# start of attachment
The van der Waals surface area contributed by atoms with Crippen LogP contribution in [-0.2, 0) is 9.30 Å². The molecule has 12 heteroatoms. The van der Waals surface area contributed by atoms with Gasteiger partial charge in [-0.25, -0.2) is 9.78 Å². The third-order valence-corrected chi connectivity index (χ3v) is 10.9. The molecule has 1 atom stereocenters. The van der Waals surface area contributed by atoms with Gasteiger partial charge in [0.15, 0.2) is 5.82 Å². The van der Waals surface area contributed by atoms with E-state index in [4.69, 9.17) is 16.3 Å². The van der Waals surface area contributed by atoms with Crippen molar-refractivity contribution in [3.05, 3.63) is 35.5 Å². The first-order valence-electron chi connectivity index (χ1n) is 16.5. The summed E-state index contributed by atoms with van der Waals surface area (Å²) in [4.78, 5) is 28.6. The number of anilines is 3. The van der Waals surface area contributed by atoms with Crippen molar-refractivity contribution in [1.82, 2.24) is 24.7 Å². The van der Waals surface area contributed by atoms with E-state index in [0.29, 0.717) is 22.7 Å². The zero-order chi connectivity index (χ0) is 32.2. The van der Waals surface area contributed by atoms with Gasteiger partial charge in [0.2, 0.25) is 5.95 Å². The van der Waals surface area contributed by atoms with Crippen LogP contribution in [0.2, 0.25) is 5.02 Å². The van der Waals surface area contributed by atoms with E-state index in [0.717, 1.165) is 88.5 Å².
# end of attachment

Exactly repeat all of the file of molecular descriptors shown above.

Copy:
The van der Waals surface area contributed by atoms with Crippen LogP contribution in [-0.2, 0) is 9.30 Å². The molecule has 12 heteroatoms. The van der Waals surface area contributed by atoms with Gasteiger partial charge in [-0.25, -0.2) is 9.78 Å². The third-order valence-corrected chi connectivity index (χ3v) is 10.9. The molecule has 1 atom stereocenters. The van der Waals surface area contributed by atoms with Gasteiger partial charge in [0.15, 0.2) is 5.82 Å². The van der Waals surface area contributed by atoms with E-state index in [4.69, 9.17) is 16.3 Å². The van der Waals surface area contributed by atoms with Crippen molar-refractivity contribution in [3.05, 3.63) is 35.5 Å². The first-order valence-electron chi connectivity index (χ1n) is 16.5. The summed E-state index contributed by atoms with van der Waals surface area (Å²) in [4.78, 5) is 28.6. The number of anilines is 3. The van der Waals surface area contributed by atoms with Crippen molar-refractivity contribution in [1.82, 2.24) is 24.7 Å². The van der Waals surface area contributed by atoms with E-state index in [0.29, 0.717) is 22.7 Å². The zero-order chi connectivity index (χ0) is 32.2. The van der Waals surface area contributed by atoms with Gasteiger partial charge in [0.2, 0.25) is 5.95 Å². The van der Waals surface area contributed by atoms with Crippen LogP contribution in [0.2, 0.25) is 5.02 Å². The van der Waals surface area contributed by atoms with E-state index in [0.717, 1.165) is 88.5 Å².